To this point most have assumed that the Yankees' most like Spring Training battle would be between Melky Cabrera and Brett Gardner for center field. I think it isn't a contest. By the numbers, Gardner is the far superior option. This makes the biggest battle of the spring between Nick Swisher and Xavier Nady. Swisher seems clearly the better defensive option but Nady is not a detriment in right field. The real question is what is the true offensive level of both players. If we believe that Nady's gains in 2008 are for real then Nady gains an edge on Swisher. However, if both revert to their career levels of performance Swisher becomes a slightly better option especially when defense is considered.

Both Swisher and Nady have demonstrated the ability to play multiple positions. Nady is competent at first base, and both corner outfield positions and Swisher adds center field to his versatility. Nady has an .863 OPS against lefties during the last three seasons and an .810 OPS versus right-handers. Swisher also is better against left-handers with a .864 OPS and a .799 OPS against right-handers. So a platoon doesn't make much sense.
Feelings from Deep Down in the Guts

I believe that Xavier Nady's 2008 gains are for real. I get the impression that the Yankees also believe that those gains are real. I also believe that Nick Swisher will bounce back to at least his career levels and very possibly higher. I have followed the Yankees for years and unfortunately they tend to sacrifice defense for offense, especially when it means playing a veteran over an untested younger player. But I think manager Joe Girardi will break from this trend in 2009. So what does this mean? Here is what my gut and my examination of the context is telling me:

  1. Unless Melky Cabrera is absolutely amazing in Spring Training he will not be on the major league team to start the season.
  2. Xavier Nady will be the regular right fielder.
  3. Brett Gardner will start in center field unless he is attrocious in Spring Training.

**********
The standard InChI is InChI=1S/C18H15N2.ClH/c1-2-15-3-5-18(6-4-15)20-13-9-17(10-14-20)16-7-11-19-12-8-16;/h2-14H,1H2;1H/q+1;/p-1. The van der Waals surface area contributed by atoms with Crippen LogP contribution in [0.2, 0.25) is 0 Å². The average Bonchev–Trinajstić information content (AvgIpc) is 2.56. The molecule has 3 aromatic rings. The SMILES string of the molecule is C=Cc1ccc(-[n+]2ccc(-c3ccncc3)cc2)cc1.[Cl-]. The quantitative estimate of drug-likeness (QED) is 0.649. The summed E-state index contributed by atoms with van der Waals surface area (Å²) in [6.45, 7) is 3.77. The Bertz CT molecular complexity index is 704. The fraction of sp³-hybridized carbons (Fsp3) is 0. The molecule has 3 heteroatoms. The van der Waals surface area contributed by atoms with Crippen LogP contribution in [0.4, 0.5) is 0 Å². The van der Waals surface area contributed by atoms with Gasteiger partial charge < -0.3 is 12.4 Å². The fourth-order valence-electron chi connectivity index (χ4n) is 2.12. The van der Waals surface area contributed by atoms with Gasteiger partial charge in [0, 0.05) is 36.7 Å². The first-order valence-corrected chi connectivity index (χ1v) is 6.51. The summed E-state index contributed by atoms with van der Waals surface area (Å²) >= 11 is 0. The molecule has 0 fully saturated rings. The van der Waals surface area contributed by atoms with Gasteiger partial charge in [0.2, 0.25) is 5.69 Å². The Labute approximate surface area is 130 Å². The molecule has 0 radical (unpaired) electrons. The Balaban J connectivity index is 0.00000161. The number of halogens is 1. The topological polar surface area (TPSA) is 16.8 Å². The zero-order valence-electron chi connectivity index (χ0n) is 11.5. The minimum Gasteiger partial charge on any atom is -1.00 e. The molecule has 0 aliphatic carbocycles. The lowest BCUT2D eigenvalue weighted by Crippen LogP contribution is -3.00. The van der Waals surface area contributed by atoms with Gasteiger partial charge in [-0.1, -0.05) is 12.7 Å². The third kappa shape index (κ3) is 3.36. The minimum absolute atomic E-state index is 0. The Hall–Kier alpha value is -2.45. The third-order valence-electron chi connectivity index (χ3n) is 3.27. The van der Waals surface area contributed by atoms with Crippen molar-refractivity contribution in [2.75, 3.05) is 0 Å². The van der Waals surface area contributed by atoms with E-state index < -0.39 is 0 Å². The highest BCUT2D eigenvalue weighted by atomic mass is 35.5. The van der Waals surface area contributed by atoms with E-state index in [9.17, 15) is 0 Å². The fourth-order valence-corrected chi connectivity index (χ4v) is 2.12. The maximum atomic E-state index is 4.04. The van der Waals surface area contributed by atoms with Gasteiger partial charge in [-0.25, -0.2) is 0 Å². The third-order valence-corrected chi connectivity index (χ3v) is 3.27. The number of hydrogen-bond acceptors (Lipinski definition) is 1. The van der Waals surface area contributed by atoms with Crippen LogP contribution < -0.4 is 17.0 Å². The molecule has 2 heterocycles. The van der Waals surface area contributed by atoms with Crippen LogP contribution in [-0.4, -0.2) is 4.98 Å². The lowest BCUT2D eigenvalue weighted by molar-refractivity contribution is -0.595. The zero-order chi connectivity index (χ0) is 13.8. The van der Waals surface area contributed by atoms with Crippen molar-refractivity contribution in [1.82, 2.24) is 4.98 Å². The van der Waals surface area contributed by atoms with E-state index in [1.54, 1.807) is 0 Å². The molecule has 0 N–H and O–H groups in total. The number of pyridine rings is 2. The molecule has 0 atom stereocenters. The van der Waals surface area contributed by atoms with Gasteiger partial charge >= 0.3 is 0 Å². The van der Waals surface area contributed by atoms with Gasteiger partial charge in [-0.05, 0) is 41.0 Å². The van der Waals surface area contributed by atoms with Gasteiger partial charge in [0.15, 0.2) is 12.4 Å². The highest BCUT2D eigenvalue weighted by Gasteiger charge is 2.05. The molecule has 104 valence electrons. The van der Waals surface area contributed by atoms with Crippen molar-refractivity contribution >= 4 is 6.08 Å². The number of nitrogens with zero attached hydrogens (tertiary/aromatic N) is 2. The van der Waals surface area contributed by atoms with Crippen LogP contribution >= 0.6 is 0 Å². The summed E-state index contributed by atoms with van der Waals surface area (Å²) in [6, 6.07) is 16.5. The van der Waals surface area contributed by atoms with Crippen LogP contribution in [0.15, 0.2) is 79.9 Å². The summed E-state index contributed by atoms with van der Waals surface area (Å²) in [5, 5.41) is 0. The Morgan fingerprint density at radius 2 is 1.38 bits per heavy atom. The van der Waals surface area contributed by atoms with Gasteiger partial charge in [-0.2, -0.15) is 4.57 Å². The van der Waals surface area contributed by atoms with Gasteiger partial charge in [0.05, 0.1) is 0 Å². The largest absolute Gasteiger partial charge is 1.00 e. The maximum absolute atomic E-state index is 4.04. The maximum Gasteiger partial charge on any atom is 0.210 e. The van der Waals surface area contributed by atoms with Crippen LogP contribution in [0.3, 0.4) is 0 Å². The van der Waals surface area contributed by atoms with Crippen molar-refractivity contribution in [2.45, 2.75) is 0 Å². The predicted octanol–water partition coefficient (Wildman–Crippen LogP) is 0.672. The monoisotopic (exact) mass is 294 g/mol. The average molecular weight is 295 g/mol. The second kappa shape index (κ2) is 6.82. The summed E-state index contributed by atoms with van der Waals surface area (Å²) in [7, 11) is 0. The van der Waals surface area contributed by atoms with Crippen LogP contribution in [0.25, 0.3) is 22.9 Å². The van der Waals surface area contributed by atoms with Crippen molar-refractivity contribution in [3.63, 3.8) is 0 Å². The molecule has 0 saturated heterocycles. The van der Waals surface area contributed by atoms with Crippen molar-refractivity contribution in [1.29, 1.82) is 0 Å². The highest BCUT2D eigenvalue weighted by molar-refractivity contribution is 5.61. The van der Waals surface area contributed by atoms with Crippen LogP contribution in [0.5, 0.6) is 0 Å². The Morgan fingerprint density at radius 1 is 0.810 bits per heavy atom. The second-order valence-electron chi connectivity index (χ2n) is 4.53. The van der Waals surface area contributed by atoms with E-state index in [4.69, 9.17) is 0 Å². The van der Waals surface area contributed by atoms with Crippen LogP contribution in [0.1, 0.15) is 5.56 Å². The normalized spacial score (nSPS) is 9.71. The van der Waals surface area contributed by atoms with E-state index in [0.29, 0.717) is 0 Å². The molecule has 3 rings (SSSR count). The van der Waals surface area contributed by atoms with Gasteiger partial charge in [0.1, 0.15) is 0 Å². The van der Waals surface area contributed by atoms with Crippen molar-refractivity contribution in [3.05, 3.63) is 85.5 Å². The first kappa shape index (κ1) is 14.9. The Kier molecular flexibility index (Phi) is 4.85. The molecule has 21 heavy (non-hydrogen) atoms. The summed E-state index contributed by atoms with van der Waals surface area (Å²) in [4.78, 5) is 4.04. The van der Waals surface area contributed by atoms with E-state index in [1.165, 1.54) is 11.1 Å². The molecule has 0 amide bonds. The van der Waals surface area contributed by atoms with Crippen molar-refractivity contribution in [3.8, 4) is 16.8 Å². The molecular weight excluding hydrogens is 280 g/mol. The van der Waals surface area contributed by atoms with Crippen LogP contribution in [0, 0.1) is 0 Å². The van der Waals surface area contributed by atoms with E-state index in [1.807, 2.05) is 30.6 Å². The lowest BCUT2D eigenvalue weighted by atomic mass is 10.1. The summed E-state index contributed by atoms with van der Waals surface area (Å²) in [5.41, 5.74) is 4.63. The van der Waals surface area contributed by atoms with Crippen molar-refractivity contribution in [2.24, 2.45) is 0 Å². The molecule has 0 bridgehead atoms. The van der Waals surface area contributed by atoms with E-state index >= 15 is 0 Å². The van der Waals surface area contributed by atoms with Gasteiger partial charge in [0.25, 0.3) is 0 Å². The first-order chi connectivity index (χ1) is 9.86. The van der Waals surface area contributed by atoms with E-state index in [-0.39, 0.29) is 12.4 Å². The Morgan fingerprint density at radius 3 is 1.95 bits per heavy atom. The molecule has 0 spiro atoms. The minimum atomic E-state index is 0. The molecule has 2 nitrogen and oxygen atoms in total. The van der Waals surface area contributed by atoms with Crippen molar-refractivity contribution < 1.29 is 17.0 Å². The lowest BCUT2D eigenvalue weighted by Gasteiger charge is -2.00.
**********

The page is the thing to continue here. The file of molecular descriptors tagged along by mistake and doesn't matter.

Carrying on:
4. Nick Swisher will utilize his versatility to find 350-400 at-bats rotating between left field, center field, right field, first base, and designated hitter.
  5. If Hideki Matsui is not the designated hitter, he will not be in the lineup.
Other Possibilities

The rumors of Manny Ramirez also coming to the Bronx are still out there but I think this is an unlikely development. Much more likely is that the Yankees complete their much rumored trade for Mike Cameron. Cameron would start in center field and throw everything off again.

The other very strong possibility is that the Yankees do what they usually do and begin the season with the veteran Nick Swisher in center field. In this scenario Brett Gardner would be the reserve outfielder to start the season. Even if this is the case I believe that (to use a battered cliche) the cream will rise to the top and Gardner will be the regular center fielder by the all-star break. Gardner is simply too talented too remain on the bench in favor of inferior defensive (and potentially offensive) options based on nothing but veteran status.


Brett Gardner is one of my favorite sleepers for the 2009 season. I will be posting my complete evaluation of his skills in the series of sleeper articles that should appear in the next few weeks.

Tuesday, December 23, 2008

Merry Christmas Yankees Fans!

It's beginning to look a lot like Christmas...and to Yankees fans it looks like Christmas, New Years, birthdays and Mothers Day all wrapped together with a bright red bow.

The New York Yankees just committed $180 million over eight years to first baseman Mark Teixeira. Teixeira was negotiating with several teams including the Los Angeles Angels and Boston Red Sox until late last week when both teams dropped out of the bidding. The Yankees didn't even make an offer until Tuesday morning but it was quickly accepted. I'm guessing that LA and Bostn were trying to get a recession discount because this is pretty close to the asking price all along.

Teixeira is a fantastic hitter with plate discipline, patience and power. He should be an excellent fit in New York's lineup. He should have no problem scoring runs in front of Alex rodriguez and driving them in behind Derek Jeter and Johnny Damon. Teixeira is a solid early round pick in mixed leagues and a top selection in deeper AL-only leagues.